EGU23-4295, updated on 22 Feb 2023
EGU General Assembly 2023
© Author(s) 2023. This work is distributed under
the Creative Commons Attribution 4.0 License.

Water quality responses under droughts and heatwaves in river basins worldwide

Duncan Graham1, Marc Bierkens1,2, and Michelle van Vliet1
Duncan Graham et al.
  • 1Department of Physical Geography, Utrecht University, The Netherlands
  • 2Unit Subsurface and Groundwater Systems, Deltares, Utrecht, The Netherlands

River water quality is strongly affected by droughts and heatwaves worldwide. However, these effects have only been studied in a small number of river basins and regions, mainly in the US, Europe, or Australia. In this study, we analyse the large-scale responses in river water quality under droughts, heatwaves and compound events for 300,000+ water quality monitoring stations worldwide between 1980-2021. We include 16 water quality constituents in the analysis, grouped into general constituents (e.g. water temperature, salinity, dissolved oxygen), biological constituents (e.g. faecal coliform, biochemical oxygen demand) and emerging contaminants (e.g. pesticides and pharmaceuticals). Further, we assess the water quality responses to droughts and heatwaves in relation to climate, land use and level of wastewater treatment. We find a general deterioration in river water quality under droughts and heatwaves globally for most types of water quality constituents, with on average higher water temperatures (+27%), increases in salinity (+23%) and lower concentrations of dissolved oxygen (-17%). We also find that climate type, land use and level of wastewater treatment have a significant effect on the magnitude of water quality responses under droughts and heatwaves. The median increase in river temperature under compound drought-heatwaves strongly depends on climate, with for example higher increases in the Polar climate zone (+4.5°C) compared to the Tropical zone (+2.1°C). Increases in salinity under droughts are on average twice as large in irrigated regions compared to non-irrigated regions. Phosphorus and nitrogen concentrations in rivers can either increase or decrease during drought events, depending on the type of nutrient form (dissolved versus particulate) and land use (urban versus rural). Higher levels of wastewater treatment lead to a stronger reduction in faecal coliform (an indicator of pathogens) during droughts and heatwaves. Compared to previous local and regional-scale analyses, this study provides a more consistent and broader understanding of how droughts and heatwaves affect river water quality. In addition, the results from this study could be used to validate large-scale models of river water quality under droughts and heatwaves.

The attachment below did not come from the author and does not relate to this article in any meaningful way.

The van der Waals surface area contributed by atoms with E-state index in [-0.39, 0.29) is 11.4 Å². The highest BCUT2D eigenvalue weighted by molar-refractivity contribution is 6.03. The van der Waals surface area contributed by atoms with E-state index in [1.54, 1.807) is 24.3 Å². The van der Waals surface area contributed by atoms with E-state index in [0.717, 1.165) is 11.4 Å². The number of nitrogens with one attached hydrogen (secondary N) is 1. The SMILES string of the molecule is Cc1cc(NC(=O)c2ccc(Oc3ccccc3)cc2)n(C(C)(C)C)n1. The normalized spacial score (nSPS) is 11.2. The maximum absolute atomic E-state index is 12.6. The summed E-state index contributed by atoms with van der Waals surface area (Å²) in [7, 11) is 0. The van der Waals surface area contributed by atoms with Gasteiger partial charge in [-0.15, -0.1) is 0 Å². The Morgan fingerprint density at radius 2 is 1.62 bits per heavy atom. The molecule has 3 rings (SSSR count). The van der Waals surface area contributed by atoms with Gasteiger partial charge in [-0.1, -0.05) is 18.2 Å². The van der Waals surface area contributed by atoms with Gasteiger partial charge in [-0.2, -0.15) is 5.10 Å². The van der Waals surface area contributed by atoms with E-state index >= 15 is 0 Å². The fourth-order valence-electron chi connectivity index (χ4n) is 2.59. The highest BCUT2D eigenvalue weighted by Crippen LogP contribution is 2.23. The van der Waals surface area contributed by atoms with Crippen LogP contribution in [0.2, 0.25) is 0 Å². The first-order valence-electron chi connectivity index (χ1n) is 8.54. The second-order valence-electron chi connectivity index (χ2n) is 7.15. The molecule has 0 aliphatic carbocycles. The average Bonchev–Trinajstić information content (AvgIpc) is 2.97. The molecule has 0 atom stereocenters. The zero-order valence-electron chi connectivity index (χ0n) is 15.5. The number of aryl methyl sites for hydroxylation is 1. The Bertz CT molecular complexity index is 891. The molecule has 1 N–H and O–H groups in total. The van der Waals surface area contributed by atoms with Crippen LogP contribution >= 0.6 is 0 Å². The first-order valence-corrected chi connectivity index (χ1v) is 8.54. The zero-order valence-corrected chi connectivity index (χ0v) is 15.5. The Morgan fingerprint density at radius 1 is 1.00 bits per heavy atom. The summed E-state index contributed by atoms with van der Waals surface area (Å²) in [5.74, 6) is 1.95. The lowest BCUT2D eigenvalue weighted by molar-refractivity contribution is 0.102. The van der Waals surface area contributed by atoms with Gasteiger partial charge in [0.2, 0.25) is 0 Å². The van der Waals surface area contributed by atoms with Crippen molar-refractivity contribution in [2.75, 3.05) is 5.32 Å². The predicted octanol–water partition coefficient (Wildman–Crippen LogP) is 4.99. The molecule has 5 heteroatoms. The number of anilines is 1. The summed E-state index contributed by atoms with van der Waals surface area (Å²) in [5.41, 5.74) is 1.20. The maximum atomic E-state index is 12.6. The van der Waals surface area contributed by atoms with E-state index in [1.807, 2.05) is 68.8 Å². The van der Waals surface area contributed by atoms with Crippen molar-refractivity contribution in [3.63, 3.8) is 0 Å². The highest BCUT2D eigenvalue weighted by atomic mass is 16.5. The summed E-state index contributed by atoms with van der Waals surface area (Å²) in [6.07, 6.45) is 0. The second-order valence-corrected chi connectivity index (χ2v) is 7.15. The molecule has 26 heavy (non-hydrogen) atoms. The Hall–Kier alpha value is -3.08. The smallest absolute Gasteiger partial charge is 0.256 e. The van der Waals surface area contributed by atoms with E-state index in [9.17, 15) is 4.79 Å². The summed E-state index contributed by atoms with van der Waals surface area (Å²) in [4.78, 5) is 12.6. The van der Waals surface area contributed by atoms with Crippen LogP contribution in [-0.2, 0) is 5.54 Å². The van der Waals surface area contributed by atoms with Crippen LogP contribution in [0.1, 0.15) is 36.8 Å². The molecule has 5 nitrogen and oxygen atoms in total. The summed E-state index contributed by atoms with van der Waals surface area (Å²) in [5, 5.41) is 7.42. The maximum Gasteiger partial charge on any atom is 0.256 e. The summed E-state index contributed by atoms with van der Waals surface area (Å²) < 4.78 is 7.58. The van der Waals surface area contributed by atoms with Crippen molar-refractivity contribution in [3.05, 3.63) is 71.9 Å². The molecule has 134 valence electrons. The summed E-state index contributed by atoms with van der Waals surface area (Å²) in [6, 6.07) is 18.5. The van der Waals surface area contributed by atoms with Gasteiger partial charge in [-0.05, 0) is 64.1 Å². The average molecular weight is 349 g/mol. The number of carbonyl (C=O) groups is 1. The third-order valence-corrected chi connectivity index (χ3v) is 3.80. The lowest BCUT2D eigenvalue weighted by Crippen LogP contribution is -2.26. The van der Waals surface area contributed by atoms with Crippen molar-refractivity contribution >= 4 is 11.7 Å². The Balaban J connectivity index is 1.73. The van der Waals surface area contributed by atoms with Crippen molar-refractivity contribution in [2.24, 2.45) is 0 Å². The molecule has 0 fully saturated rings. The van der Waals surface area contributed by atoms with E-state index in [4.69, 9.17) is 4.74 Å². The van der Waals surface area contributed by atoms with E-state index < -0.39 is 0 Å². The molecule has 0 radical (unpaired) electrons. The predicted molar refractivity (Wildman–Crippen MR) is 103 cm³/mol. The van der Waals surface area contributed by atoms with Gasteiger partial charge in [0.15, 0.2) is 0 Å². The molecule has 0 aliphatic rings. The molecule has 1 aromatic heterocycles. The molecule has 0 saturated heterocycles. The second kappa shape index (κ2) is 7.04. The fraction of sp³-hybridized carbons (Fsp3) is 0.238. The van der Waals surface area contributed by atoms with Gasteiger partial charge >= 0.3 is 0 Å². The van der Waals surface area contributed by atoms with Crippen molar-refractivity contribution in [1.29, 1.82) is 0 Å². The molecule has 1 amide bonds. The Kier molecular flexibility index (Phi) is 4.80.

How to cite: Graham, D., Bierkens, M., and van Vliet, M.: Water quality responses under droughts and heatwaves in river basins worldwide, EGU General Assembly 2023, Vienna, Austria, 24–28 Apr 2023, EGU23-4295,, 2023.